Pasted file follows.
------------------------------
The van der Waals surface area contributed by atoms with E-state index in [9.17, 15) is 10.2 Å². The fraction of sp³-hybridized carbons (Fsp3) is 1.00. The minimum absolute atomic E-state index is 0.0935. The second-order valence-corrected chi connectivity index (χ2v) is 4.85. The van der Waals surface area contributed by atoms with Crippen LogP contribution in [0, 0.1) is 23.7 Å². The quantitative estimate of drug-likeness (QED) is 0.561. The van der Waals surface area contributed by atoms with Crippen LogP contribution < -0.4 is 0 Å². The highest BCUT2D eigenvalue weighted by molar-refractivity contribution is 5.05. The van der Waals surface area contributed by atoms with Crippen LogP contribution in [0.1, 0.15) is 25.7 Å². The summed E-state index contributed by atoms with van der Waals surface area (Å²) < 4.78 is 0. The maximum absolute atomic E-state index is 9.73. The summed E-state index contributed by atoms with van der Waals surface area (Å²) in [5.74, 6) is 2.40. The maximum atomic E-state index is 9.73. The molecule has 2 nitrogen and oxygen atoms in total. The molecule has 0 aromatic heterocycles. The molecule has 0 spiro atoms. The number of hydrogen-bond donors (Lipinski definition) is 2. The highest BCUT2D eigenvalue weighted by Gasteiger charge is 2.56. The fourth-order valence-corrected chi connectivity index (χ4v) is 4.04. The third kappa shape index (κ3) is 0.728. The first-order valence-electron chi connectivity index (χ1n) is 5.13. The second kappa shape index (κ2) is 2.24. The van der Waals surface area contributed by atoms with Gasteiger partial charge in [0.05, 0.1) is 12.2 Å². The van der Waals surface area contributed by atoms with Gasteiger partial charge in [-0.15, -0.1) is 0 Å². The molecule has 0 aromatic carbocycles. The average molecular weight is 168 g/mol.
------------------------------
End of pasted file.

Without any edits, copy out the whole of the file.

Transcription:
The van der Waals surface area contributed by atoms with E-state index in [9.17, 15) is 10.2 Å². The fraction of sp³-hybridized carbons (Fsp3) is 1.00. The minimum absolute atomic E-state index is 0.0935. The second-order valence-corrected chi connectivity index (χ2v) is 4.85. The van der Waals surface area contributed by atoms with Crippen LogP contribution in [0, 0.1) is 23.7 Å². The quantitative estimate of drug-likeness (QED) is 0.561. The van der Waals surface area contributed by atoms with Crippen LogP contribution < -0.4 is 0 Å². The highest BCUT2D eigenvalue weighted by molar-refractivity contribution is 5.05. The van der Waals surface area contributed by atoms with Crippen LogP contribution in [0.1, 0.15) is 25.7 Å². The summed E-state index contributed by atoms with van der Waals surface area (Å²) < 4.78 is 0. The maximum absolute atomic E-state index is 9.73. The summed E-state index contributed by atoms with van der Waals surface area (Å²) in [5.74, 6) is 2.40. The maximum atomic E-state index is 9.73. The molecule has 2 nitrogen and oxygen atoms in total. The molecule has 0 aromatic heterocycles. The molecule has 0 spiro atoms. The number of hydrogen-bond donors (Lipinski definition) is 2. The highest BCUT2D eigenvalue weighted by Gasteiger charge is 2.56. The fourth-order valence-corrected chi connectivity index (χ4v) is 4.04. The third kappa shape index (κ3) is 0.728. The first-order valence-electron chi connectivity index (χ1n) is 5.13. The second kappa shape index (κ2) is 2.24. The van der Waals surface area contributed by atoms with Gasteiger partial charge in [0.05, 0.1) is 12.2 Å². The van der Waals surface area contributed by atoms with Gasteiger partial charge in [-0.15, -0.1) is 0 Å². The molecule has 0 aromatic carbocycles. The average molecular weight is 168 g/mol.